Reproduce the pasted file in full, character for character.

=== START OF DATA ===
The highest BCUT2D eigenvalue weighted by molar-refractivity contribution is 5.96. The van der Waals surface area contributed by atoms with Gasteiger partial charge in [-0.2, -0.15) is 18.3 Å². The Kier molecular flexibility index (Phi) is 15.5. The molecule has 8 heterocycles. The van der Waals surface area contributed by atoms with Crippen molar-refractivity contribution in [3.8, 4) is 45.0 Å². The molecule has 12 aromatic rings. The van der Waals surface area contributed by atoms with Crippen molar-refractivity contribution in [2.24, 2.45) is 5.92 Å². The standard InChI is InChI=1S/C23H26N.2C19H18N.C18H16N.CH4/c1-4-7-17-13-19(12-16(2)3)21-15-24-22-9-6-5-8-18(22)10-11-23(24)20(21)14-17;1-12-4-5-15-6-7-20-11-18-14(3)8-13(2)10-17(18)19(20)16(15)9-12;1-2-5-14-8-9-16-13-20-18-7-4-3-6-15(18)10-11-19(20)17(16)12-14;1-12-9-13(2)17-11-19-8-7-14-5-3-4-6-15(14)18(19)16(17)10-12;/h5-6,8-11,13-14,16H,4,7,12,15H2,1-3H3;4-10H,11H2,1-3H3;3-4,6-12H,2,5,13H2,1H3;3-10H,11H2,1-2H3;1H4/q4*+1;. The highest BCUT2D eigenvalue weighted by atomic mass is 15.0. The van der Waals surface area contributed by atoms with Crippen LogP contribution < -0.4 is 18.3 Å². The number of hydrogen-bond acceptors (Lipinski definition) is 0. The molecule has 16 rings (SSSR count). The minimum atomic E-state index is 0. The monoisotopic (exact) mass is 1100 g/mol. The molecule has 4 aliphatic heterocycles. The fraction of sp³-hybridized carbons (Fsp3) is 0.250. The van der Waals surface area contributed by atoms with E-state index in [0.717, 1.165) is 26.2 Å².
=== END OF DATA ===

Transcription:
The highest BCUT2D eigenvalue weighted by molar-refractivity contribution is 5.96. The van der Waals surface area contributed by atoms with Gasteiger partial charge in [-0.2, -0.15) is 18.3 Å². The Kier molecular flexibility index (Phi) is 15.5. The molecule has 8 heterocycles. The van der Waals surface area contributed by atoms with Crippen molar-refractivity contribution in [3.8, 4) is 45.0 Å². The molecule has 12 aromatic rings. The van der Waals surface area contributed by atoms with Crippen molar-refractivity contribution in [2.24, 2.45) is 5.92 Å². The standard InChI is InChI=1S/C23H26N.2C19H18N.C18H16N.CH4/c1-4-7-17-13-19(12-16(2)3)21-15-24-22-9-6-5-8-18(22)10-11-23(24)20(21)14-17;1-12-4-5-15-6-7-20-11-18-14(3)8-13(2)10-17(18)19(20)16(15)9-12;1-2-5-14-8-9-16-13-20-18-7-4-3-6-15(18)10-11-19(20)17(16)12-14;1-12-9-13(2)17-11-19-8-7-14-5-3-4-6-15(14)18(19)16(17)10-12;/h5-6,8-11,13-14,16H,4,7,12,15H2,1-3H3;4-10H,11H2,1-3H3;3-4,6-12H,2,5,13H2,1H3;3-10H,11H2,1-2H3;1H4/q4*+1;. The highest BCUT2D eigenvalue weighted by atomic mass is 15.0. The van der Waals surface area contributed by atoms with Crippen LogP contribution < -0.4 is 18.3 Å². The number of hydrogen-bond acceptors (Lipinski definition) is 0. The molecule has 16 rings (SSSR count). The minimum atomic E-state index is 0. The monoisotopic (exact) mass is 1100 g/mol. The molecule has 4 aliphatic heterocycles. The fraction of sp³-hybridized carbons (Fsp3) is 0.250. The van der Waals surface area contributed by atoms with E-state index in [0.717, 1.165) is 26.2 Å².